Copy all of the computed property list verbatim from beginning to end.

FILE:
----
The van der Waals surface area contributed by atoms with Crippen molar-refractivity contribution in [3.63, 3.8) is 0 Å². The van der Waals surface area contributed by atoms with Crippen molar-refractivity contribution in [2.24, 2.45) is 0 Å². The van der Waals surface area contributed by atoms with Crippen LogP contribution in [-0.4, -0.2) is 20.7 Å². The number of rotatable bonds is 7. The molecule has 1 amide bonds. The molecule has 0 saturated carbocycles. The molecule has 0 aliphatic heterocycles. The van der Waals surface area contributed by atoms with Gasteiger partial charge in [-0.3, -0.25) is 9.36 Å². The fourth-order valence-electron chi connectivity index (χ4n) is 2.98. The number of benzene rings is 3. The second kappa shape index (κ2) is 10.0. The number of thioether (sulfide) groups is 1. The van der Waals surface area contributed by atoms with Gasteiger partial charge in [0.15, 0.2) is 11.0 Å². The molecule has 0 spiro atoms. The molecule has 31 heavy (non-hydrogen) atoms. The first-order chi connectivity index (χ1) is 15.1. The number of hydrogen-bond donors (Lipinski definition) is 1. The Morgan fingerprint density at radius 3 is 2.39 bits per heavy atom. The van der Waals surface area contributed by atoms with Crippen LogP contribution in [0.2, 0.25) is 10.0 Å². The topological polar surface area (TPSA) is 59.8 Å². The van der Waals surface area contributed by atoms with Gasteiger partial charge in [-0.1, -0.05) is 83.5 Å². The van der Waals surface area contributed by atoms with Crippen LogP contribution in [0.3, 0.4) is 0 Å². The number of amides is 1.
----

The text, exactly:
The van der Waals surface area contributed by atoms with Crippen molar-refractivity contribution in [3.63, 3.8) is 0 Å². The van der Waals surface area contributed by atoms with Crippen molar-refractivity contribution in [2.24, 2.45) is 0 Å². The van der Waals surface area contributed by atoms with Crippen LogP contribution in [-0.4, -0.2) is 20.7 Å². The number of rotatable bonds is 7. The molecule has 1 amide bonds. The molecule has 0 saturated carbocycles. The molecule has 0 aliphatic heterocycles. The van der Waals surface area contributed by atoms with Gasteiger partial charge in [-0.3, -0.25) is 9.36 Å². The fourth-order valence-electron chi connectivity index (χ4n) is 2.98. The number of benzene rings is 3. The second kappa shape index (κ2) is 10.0. The number of thioether (sulfide) groups is 1. The van der Waals surface area contributed by atoms with Gasteiger partial charge in [0.15, 0.2) is 11.0 Å². The molecule has 0 spiro atoms. The molecule has 31 heavy (non-hydrogen) atoms. The first-order chi connectivity index (χ1) is 15.1. The number of hydrogen-bond donors (Lipinski definition) is 1. The Morgan fingerprint density at radius 3 is 2.39 bits per heavy atom. The van der Waals surface area contributed by atoms with Crippen LogP contribution in [0.2, 0.25) is 10.0 Å². The topological polar surface area (TPSA) is 59.8 Å². The van der Waals surface area contributed by atoms with Gasteiger partial charge in [-0.1, -0.05) is 83.5 Å². The van der Waals surface area contributed by atoms with Crippen LogP contribution in [0.3, 0.4) is 0 Å². The number of amides is 1.